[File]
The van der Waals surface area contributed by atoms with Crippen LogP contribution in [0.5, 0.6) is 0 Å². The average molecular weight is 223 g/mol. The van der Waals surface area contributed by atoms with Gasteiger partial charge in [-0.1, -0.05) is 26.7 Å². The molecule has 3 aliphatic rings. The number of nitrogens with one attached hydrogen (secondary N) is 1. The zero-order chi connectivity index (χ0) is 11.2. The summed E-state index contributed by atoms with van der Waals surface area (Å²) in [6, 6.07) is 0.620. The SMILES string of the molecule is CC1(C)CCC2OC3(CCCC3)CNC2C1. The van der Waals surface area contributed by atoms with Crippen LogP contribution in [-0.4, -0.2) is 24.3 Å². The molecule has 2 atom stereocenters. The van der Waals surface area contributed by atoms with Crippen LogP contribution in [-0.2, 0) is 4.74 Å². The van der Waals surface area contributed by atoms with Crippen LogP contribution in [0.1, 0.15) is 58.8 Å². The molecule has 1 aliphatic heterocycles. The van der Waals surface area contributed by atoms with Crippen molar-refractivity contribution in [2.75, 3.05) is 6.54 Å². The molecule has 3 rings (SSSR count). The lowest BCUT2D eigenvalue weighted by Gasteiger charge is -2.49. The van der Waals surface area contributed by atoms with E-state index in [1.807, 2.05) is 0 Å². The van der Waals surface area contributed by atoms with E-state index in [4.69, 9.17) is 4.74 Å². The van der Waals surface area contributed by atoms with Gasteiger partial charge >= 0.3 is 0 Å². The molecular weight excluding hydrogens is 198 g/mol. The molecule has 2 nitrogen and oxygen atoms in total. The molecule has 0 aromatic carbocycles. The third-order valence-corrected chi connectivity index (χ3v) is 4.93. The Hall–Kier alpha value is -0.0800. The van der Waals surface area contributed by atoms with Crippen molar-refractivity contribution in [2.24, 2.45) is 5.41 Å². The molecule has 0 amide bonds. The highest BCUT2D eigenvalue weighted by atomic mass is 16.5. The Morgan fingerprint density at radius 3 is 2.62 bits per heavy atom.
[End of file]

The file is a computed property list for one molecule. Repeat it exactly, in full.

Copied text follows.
The van der Waals surface area contributed by atoms with Crippen LogP contribution in [0.5, 0.6) is 0 Å². The average molecular weight is 223 g/mol. The van der Waals surface area contributed by atoms with Gasteiger partial charge in [-0.1, -0.05) is 26.7 Å². The molecule has 3 aliphatic rings. The number of nitrogens with one attached hydrogen (secondary N) is 1. The zero-order chi connectivity index (χ0) is 11.2. The summed E-state index contributed by atoms with van der Waals surface area (Å²) in [6, 6.07) is 0.620. The SMILES string of the molecule is CC1(C)CCC2OC3(CCCC3)CNC2C1. The van der Waals surface area contributed by atoms with Crippen LogP contribution in [-0.4, -0.2) is 24.3 Å². The molecule has 2 atom stereocenters. The van der Waals surface area contributed by atoms with Crippen LogP contribution in [-0.2, 0) is 4.74 Å². The van der Waals surface area contributed by atoms with Crippen LogP contribution in [0.1, 0.15) is 58.8 Å². The molecule has 1 aliphatic heterocycles. The van der Waals surface area contributed by atoms with Crippen molar-refractivity contribution in [2.75, 3.05) is 6.54 Å². The molecule has 3 rings (SSSR count). The lowest BCUT2D eigenvalue weighted by Gasteiger charge is -2.49. The van der Waals surface area contributed by atoms with E-state index in [1.807, 2.05) is 0 Å². The van der Waals surface area contributed by atoms with E-state index in [4.69, 9.17) is 4.74 Å². The van der Waals surface area contributed by atoms with Gasteiger partial charge >= 0.3 is 0 Å². The molecular weight excluding hydrogens is 198 g/mol. The molecule has 2 nitrogen and oxygen atoms in total. The molecule has 0 aromatic carbocycles. The third-order valence-corrected chi connectivity index (χ3v) is 4.93. The Hall–Kier alpha value is -0.0800. The van der Waals surface area contributed by atoms with Crippen molar-refractivity contribution in [2.24, 2.45) is 5.41 Å². The molecule has 0 amide bonds. The highest BCUT2D eigenvalue weighted by atomic mass is 16.5. The Morgan fingerprint density at radius 3 is 2.62 bits per heavy atom.